Created April 2, 2013
In Memory

Arthur Gene Martin
- This eternal flame burns forever -
- in remembrance of Arthur Gene Martin -

Arthur Gene Martin
Born: May 31, 1930
Died: April 16, 2013

Gene was born on May 31, 1930 in Earlington, Kentucky.
He was pre-deceased by his parents and his brother Bob Martin and previous wife.

Gene is survived by his wife, Vivian White Martin of Hot Springs;
son Thomas Martin (Cathy) of Tennessee; daughter Debra Collins (Mike) of California;
stepchildren John F. Myers (Carolyn) of Tennessee and Mary Jo Brown of Hot Springs;
four grandchildren and several great-grandchildren.

During the Korean War Gene served as a U. S. Navy Hospital Corpman assigned to the
U.S. Marines, where he received a Purple Heart, plus other issued medals.
He was a member of First United Methodist Church, Hot Springs Chamber of Commerce
Ambassadorís Club, B.P.O. Elks Club Hot Springs Lodge #380 and Good Samís RV Travel Club.

Gene retired in 1979 as a Lieutenant from the Evansville Police Department after 26 years
of service. During this time Gene taught self-defensive tactics to various other members,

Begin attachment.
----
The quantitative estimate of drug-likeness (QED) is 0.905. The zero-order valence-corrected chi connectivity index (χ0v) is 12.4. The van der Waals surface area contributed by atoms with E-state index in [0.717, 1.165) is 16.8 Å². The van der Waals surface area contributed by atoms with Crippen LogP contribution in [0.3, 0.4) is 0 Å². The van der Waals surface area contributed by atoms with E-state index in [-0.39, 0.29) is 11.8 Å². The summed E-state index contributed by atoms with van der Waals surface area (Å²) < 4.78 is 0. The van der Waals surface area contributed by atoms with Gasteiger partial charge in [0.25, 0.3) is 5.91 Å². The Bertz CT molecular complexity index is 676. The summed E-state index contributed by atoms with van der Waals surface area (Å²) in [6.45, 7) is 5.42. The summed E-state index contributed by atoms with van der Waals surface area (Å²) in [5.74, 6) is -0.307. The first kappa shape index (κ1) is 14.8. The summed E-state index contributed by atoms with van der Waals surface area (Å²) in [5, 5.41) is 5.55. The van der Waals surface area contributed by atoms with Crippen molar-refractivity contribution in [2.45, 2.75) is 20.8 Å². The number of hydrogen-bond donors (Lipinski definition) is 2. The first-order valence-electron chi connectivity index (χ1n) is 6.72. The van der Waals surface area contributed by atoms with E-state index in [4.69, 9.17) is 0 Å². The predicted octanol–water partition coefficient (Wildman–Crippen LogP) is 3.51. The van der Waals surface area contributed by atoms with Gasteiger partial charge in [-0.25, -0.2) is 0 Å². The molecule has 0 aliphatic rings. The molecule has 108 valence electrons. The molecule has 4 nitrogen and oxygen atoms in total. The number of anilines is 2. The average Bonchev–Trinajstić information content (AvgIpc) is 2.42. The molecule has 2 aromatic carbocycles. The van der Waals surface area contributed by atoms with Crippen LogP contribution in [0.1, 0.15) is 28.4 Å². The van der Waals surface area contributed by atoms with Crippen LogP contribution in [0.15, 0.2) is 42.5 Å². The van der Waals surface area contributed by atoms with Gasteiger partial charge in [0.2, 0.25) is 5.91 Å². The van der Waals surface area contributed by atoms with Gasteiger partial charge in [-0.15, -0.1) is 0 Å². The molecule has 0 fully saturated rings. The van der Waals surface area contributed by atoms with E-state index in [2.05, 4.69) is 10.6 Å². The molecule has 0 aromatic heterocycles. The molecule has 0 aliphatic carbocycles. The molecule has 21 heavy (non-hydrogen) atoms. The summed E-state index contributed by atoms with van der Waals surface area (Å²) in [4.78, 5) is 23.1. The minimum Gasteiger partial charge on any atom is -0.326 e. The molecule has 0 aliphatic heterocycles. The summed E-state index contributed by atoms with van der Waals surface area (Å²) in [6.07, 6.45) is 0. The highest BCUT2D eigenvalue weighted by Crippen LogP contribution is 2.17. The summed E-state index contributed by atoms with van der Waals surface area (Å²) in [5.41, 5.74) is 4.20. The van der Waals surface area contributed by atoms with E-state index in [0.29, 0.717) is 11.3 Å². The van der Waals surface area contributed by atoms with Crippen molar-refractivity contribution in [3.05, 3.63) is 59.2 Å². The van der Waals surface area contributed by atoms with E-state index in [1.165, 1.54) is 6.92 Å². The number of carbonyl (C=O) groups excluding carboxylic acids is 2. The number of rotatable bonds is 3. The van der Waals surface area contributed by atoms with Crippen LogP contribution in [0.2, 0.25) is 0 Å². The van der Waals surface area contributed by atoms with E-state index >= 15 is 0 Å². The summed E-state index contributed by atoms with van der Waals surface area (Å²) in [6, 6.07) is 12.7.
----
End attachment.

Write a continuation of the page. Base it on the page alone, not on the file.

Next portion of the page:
as well as an instructor of first aid. Also during this period Gene was a professional wrestler,
having wrestled throughout the Mid-South. Upon his retirement he was employed by the
Thoroughbred Racing Protective Bureau (TRPB) as a security investigator. This organization
was a national security agency founded by J. Edgar Hoover at the conclusion of WWII.
During this employment Gene traveled throughout the various U.S. Race Tracks (Thoroughbred)
in the United States with Oaklawn Park designated as his headquarters track.

He moved from Florida to Hot Springs in 1982. After being fully retired in 2000,
he and his wife Vivian enjoyed their travels in their motor home.

Cremation remains was taken to Shelbyville, Tennessee for burial.

Memorials may be made to
Our Promise Cancer Resources Foundation,
133 Harmony Park Circle,
Hot Springs, Arkansas 71913.

Dedicated to Arthur Gene Martin!

Though He's gone, He is not forgotten.
Though absent, He remains in spirit.
Though once a worker, He now rest.

by The Arkansas Goodsams

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